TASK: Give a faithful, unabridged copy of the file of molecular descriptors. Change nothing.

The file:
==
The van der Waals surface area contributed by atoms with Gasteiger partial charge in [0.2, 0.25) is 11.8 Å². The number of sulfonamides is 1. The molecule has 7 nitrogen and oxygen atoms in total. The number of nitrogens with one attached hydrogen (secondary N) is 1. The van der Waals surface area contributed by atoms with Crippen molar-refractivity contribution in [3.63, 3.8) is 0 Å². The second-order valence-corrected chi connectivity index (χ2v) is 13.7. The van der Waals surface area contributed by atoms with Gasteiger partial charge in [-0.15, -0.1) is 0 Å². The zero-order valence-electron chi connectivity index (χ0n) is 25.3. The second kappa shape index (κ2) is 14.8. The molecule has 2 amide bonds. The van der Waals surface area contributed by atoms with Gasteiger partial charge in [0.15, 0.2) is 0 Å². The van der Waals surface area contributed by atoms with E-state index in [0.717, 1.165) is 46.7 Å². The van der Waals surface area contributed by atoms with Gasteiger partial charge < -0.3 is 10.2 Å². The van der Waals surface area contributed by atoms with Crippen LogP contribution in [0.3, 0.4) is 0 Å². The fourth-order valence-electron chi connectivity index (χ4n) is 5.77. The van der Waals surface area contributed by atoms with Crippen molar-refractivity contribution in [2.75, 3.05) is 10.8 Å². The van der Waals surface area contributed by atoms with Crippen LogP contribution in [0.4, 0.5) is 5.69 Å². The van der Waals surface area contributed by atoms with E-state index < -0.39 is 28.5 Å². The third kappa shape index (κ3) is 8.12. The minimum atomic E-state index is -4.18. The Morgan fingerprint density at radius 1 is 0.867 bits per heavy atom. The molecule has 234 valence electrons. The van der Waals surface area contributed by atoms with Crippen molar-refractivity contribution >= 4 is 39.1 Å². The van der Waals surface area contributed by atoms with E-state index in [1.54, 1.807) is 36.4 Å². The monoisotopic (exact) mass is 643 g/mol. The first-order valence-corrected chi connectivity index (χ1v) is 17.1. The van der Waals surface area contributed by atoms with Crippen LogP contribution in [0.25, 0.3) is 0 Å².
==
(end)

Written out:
The van der Waals surface area contributed by atoms with Gasteiger partial charge in [0.2, 0.25) is 11.8 Å². The number of sulfonamides is 1. The molecule has 7 nitrogen and oxygen atoms in total. The number of nitrogens with one attached hydrogen (secondary N) is 1. The van der Waals surface area contributed by atoms with Crippen molar-refractivity contribution in [3.63, 3.8) is 0 Å². The second-order valence-corrected chi connectivity index (χ2v) is 13.7. The van der Waals surface area contributed by atoms with Gasteiger partial charge in [-0.15, -0.1) is 0 Å². The zero-order valence-electron chi connectivity index (χ0n) is 25.3. The second kappa shape index (κ2) is 14.8. The molecule has 2 amide bonds. The van der Waals surface area contributed by atoms with Gasteiger partial charge in [0.15, 0.2) is 0 Å². The van der Waals surface area contributed by atoms with E-state index in [0.717, 1.165) is 46.7 Å². The van der Waals surface area contributed by atoms with Gasteiger partial charge < -0.3 is 10.2 Å². The van der Waals surface area contributed by atoms with Crippen LogP contribution in [0.3, 0.4) is 0 Å². The fourth-order valence-electron chi connectivity index (χ4n) is 5.77. The van der Waals surface area contributed by atoms with Crippen molar-refractivity contribution in [2.75, 3.05) is 10.8 Å². The van der Waals surface area contributed by atoms with Crippen LogP contribution in [0.4, 0.5) is 5.69 Å². The van der Waals surface area contributed by atoms with E-state index < -0.39 is 28.5 Å². The third kappa shape index (κ3) is 8.12. The minimum atomic E-state index is -4.18. The Morgan fingerprint density at radius 1 is 0.867 bits per heavy atom. The molecule has 234 valence electrons. The van der Waals surface area contributed by atoms with Crippen molar-refractivity contribution >= 4 is 39.1 Å². The van der Waals surface area contributed by atoms with E-state index in [1.54, 1.807) is 36.4 Å². The monoisotopic (exact) mass is 643 g/mol. The first-order valence-corrected chi connectivity index (χ1v) is 17.1. The van der Waals surface area contributed by atoms with Crippen LogP contribution in [0.25, 0.3) is 0 Å².